Mr. Dean shook his head.

"Your uncle will never be prosperous again," he remarked.

"I hope matters are not so bad as that," answered Rupert.

"When a man," continued Mr. Dean, "lets things go so far as he has done, he is, to all intents and purposes, commercially dead. No, Mr. Mortomley will never hold up his head again in the business world. It is well he has his wife's money to fall back upon, and I hope her friends will advise him to use it prudently--"

"Do you really say, sir, you think my uncle will not be able to pull through?"

"I do not exactly understand what you mean by pulling through," answered Mr. Dean, "but if you have any expectation of seeing his creditors paid, and he occupying his old standing, you will be very much disappointed, that is all."

"But, good heavens! the business is a fine business, and there is stock and plant and book debts, and--"

"I don't care what there is," interrupted Mr. Dean, "once an estate goes into liquidation or bankruptcy, stock and plant and good-will and book debts and everything else are really as valueless as old rubbish. What is the good of machinery if it is standing still? What is the use of a business unless it is worked, and that by somebody who understands it? What do you suppose Homewood, and every stick of furniture in the house, and every ounce of stock in the works would fetch under the hammer? Pooh! don't talk to me about creditors ever being paid when once affairs pass out of a man's own hands. There is where your uncle made his mistake. If he had come to me for advice a couple of years ago, I could have told him what to do."

"What ought he to have done?" asked Rupert.

"Why, faced his affairs, and then called a private and friendly meeting of his creditors. If there were one or two who opposed, he should, with the consent of those who did not oppose, have offered a sum to be rid of them altogether. He should then, furnished with authentic data, have said, "Now, here is a business worth so much a year. In so many years you can be paid in full. I must have a small income out of the concern for my services, and you can appoint an accountant to examine the books, check the accounts, and divide the money every three months." He would have been as much master in his own works as a man ever can be who is in debt. All these writs and other disgraceful embarrassments would have been avoided; but what is the use of talking of all this now? Mortomley's Estate has been allowed to go to the dogs, and the dogs have got it, and it will be a very clever creditor indeed who manages to snatch even a morsel out of their mouths."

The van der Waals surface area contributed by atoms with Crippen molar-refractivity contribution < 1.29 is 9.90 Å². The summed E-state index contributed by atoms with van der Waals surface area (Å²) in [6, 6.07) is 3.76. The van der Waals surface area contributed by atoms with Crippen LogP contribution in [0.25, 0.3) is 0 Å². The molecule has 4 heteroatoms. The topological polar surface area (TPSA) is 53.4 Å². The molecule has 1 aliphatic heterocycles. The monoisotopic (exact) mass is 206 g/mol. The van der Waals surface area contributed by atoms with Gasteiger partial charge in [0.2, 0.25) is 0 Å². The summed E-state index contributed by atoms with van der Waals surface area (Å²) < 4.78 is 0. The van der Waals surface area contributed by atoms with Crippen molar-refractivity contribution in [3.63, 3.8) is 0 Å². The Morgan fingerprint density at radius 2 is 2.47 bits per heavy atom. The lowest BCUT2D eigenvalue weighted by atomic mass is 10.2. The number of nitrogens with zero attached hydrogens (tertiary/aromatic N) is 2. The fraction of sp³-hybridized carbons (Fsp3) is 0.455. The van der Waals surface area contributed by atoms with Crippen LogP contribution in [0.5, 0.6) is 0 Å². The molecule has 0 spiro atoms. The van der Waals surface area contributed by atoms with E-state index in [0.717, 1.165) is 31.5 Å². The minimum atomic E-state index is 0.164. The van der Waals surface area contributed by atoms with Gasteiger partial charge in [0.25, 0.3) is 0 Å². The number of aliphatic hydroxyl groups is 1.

"But, sir," pleaded Rupert, "you advised the present course to be adopted."

"I said there was no other course now to be adopted," amended Mr. Dean. "Could any man in his right senses say there was another way out of the difficulty, with men in possession and hungry creditors waiting impatiently to sweep the place clear? It is better that none should have money than that one should, to the exclusion of others; and this is where your uncle will be blamed, for paying out the men who proceeded to extremity, and not paying those who were patient and gave him time. No doubt he will get his discharge in due course, but how will that benefit him? He is done for commercially. He can never do any more good for himself or those belonging to him."

"I cannot see that exactly," answered Rupert. "If he were stripped to-morrow of every worldly effect, he could, given ordinary health, earn a very respectable income by means of his genius."

"What is genius?" inquired Mr. Dean, who was by this time standing before the fire and laying down the law in that manner which makes so many very commonplace gentlemen considered oracles by their wives and acquaintances. "Ah! you cannot tell me, I see; but I can tell you. Genius is success. It is of no use declaring a man is clever or has great talents or exceptional abilities. I say prove it. How are you to prove it? Show me his banker's book, show me the receipts signed by his tradesmen, show me the style in which he lives, show me these things, and I will then believe he has possessed either the genius to make money or the genius to keep money when made by his father before him."

"Then you think the man who paints a picture can have no genius unless he is able to sell it likewise?"